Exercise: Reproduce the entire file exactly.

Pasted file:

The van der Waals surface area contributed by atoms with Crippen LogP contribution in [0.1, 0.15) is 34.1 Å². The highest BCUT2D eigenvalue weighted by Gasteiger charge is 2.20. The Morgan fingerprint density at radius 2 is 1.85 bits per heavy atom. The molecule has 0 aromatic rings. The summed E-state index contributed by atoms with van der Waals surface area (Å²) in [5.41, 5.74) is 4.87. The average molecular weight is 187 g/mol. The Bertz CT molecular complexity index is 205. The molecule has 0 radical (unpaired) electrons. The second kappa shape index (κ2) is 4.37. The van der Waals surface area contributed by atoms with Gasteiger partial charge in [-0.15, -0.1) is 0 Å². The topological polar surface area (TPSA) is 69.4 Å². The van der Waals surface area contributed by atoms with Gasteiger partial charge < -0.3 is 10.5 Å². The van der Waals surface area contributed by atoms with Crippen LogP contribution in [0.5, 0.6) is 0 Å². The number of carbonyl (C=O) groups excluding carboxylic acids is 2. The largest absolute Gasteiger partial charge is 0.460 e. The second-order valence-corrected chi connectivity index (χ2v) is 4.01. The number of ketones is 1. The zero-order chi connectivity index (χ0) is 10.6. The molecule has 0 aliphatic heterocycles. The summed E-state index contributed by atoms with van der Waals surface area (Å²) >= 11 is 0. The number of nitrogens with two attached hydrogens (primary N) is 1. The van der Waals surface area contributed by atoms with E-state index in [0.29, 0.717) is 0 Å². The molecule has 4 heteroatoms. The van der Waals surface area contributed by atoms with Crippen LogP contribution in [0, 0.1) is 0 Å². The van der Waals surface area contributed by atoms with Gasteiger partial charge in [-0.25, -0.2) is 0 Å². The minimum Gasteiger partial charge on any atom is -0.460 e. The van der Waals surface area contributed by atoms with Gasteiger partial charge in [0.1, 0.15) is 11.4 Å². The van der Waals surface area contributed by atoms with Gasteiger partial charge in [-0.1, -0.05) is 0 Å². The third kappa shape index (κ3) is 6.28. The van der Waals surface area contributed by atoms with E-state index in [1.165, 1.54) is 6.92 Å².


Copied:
The van der Waals surface area contributed by atoms with Crippen LogP contribution in [0.1, 0.15) is 34.1 Å². The highest BCUT2D eigenvalue weighted by Gasteiger charge is 2.20. The Morgan fingerprint density at radius 2 is 1.85 bits per heavy atom. The molecule has 0 aromatic rings. The summed E-state index contributed by atoms with van der Waals surface area (Å²) in [5.41, 5.74) is 4.87. The average molecular weight is 187 g/mol. The Bertz CT molecular complexity index is 205. The molecule has 0 radical (unpaired) electrons. The second kappa shape index (κ2) is 4.37. The van der Waals surface area contributed by atoms with Gasteiger partial charge in [-0.15, -0.1) is 0 Å². The topological polar surface area (TPSA) is 69.4 Å². The van der Waals surface area contributed by atoms with Gasteiger partial charge < -0.3 is 10.5 Å². The van der Waals surface area contributed by atoms with Crippen LogP contribution in [0.5, 0.6) is 0 Å². The number of carbonyl (C=O) groups excluding carboxylic acids is 2. The largest absolute Gasteiger partial charge is 0.460 e. The second-order valence-corrected chi connectivity index (χ2v) is 4.01. The number of ketones is 1. The zero-order chi connectivity index (χ0) is 10.6. The molecule has 0 aliphatic heterocycles. The summed E-state index contributed by atoms with van der Waals surface area (Å²) >= 11 is 0. The number of nitrogens with two attached hydrogens (primary N) is 1. The van der Waals surface area contributed by atoms with E-state index in [0.29, 0.717) is 0 Å². The molecule has 4 heteroatoms. The van der Waals surface area contributed by atoms with Crippen LogP contribution in [0, 0.1) is 0 Å². The van der Waals surface area contributed by atoms with Gasteiger partial charge in [-0.25, -0.2) is 0 Å². The minimum Gasteiger partial charge on any atom is -0.460 e. The van der Waals surface area contributed by atoms with Gasteiger partial charge in [0.1, 0.15) is 11.4 Å². The van der Waals surface area contributed by atoms with Gasteiger partial charge in [-0.1, -0.05) is 0 Å². The third kappa shape index (κ3) is 6.28. The van der Waals surface area contributed by atoms with E-state index in [1.165, 1.54) is 6.92 Å².